6 Perspectives on How to Fix VC with Data-driven Solutions
Maybe you’ve heard the phrase ‘Venture Capital is broken’, but what’s behind that grim diagnosis, and what can be done to cure it? Recently, six thought leaders in venture capital came together on the Clubhouse app to talk about what might help.
So what’s actually going on here?
- The very industry seeking to fund the most innovative startups itself needs innovation.
- Venture Capitalists who look for new and early investment opportunities face either a pool of unstructured data or relatively little public data about those opportunities.
- Founders who fall outside the networks of established VC remain undiscovered.
- Those that are found are subject to discriminating biases, such as similarity bias.
Increasingly unstructured data and lack of data presents a massive dual problem and simultaneously an opportunity, to fix VC. That’s precisely what brought together these six forward-thinkers in early-stage VC.
Behavioral scientist Eva-Valérie Gfrerer of MorphAIs Technologies, kicked off this conversation leveraging high urgency and topic relevance. The discussion unpacked commonly-shared challenges among the speakers, a hint of solutions, and a definite need to meet again to continue the conversation. In the room were at least 190 people interested in tech, VC, ethics, data, AI, and investment.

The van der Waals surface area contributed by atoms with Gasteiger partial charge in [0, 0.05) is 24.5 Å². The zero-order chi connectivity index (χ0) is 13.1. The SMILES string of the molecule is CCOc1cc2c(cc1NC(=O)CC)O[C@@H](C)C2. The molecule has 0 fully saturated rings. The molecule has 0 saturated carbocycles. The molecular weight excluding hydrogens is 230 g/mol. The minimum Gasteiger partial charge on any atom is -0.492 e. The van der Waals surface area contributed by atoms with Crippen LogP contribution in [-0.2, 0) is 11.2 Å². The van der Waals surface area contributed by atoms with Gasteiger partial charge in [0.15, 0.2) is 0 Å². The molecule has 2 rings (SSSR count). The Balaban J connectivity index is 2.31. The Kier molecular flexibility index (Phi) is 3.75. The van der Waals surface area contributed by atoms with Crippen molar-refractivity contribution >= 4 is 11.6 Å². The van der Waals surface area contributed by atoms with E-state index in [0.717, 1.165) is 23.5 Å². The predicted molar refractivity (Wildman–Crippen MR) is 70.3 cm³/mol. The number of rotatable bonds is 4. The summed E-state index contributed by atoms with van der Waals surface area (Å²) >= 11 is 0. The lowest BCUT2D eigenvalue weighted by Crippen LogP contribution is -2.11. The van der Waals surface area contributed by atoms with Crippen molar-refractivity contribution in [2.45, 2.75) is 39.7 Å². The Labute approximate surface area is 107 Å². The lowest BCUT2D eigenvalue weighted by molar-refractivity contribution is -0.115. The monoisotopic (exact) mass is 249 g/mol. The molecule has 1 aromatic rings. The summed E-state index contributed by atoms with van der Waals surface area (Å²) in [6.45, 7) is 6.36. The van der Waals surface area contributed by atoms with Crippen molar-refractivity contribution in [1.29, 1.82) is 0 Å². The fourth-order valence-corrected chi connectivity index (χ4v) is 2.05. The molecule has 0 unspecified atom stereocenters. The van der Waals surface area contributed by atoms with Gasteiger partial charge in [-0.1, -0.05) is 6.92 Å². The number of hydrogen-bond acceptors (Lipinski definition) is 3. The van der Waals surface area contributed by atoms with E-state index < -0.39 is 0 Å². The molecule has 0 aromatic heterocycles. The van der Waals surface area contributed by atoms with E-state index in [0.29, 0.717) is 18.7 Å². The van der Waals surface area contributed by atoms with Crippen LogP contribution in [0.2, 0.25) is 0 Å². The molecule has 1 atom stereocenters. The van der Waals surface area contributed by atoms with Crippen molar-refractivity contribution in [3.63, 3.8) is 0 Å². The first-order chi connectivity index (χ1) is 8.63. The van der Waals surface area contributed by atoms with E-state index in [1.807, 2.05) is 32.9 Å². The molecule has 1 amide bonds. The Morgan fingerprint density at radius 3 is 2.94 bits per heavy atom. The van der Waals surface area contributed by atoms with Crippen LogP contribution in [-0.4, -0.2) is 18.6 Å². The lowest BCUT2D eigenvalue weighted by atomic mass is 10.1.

Across the VC industry, decision-making processes are often manual, subjective, and inefficient. This motivated the five speakers to gather and do something. According to Eva’s research in behavior, there is overconfidence among investors (as high as 96% in estimating correct decision-making results) and this doesn’t end well. Decisions are also of course driven by humans, resulting in similarity biases which can have negative impacts on the investment. She says the time has come to talk about it.
VCs face similar challenges, but how do they react differently?